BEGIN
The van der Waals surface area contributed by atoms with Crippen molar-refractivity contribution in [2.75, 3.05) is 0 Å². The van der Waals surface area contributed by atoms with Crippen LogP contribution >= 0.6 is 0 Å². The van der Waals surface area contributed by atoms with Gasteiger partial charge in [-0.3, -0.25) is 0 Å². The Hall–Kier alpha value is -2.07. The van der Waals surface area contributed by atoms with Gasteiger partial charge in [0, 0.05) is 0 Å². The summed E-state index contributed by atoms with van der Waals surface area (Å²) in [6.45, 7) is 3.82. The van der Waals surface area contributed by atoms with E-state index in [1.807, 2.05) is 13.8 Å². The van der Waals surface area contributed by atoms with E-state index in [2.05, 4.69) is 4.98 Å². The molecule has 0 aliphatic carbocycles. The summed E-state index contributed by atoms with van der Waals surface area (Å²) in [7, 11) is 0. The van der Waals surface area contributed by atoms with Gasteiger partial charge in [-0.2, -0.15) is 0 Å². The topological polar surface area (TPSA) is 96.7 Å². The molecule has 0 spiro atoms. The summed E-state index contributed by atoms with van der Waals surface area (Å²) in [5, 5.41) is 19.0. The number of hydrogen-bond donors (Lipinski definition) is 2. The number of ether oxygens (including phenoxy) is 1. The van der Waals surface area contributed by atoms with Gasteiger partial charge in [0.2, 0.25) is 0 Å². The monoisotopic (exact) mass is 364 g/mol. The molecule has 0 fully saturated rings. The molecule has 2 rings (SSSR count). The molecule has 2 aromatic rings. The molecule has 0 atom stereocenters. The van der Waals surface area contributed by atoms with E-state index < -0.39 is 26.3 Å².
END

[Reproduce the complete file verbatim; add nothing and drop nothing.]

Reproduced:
The van der Waals surface area contributed by atoms with Crippen molar-refractivity contribution in [2.75, 3.05) is 0 Å². The van der Waals surface area contributed by atoms with Crippen LogP contribution >= 0.6 is 0 Å². The van der Waals surface area contributed by atoms with Gasteiger partial charge in [-0.3, -0.25) is 0 Å². The Hall–Kier alpha value is -2.07. The van der Waals surface area contributed by atoms with Gasteiger partial charge in [0, 0.05) is 0 Å². The summed E-state index contributed by atoms with van der Waals surface area (Å²) in [6.45, 7) is 3.82. The van der Waals surface area contributed by atoms with E-state index in [1.807, 2.05) is 13.8 Å². The van der Waals surface area contributed by atoms with E-state index in [2.05, 4.69) is 4.98 Å². The molecule has 0 aliphatic carbocycles. The summed E-state index contributed by atoms with van der Waals surface area (Å²) in [7, 11) is 0. The van der Waals surface area contributed by atoms with Gasteiger partial charge in [-0.2, -0.15) is 0 Å². The topological polar surface area (TPSA) is 96.7 Å². The molecule has 0 spiro atoms. The summed E-state index contributed by atoms with van der Waals surface area (Å²) in [5, 5.41) is 19.0. The number of hydrogen-bond donors (Lipinski definition) is 2. The number of ether oxygens (including phenoxy) is 1. The van der Waals surface area contributed by atoms with Gasteiger partial charge in [0.2, 0.25) is 0 Å². The monoisotopic (exact) mass is 364 g/mol. The molecule has 0 fully saturated rings. The molecule has 2 rings (SSSR count). The molecule has 2 aromatic rings. The molecule has 0 atom stereocenters. The van der Waals surface area contributed by atoms with E-state index < -0.39 is 26.3 Å².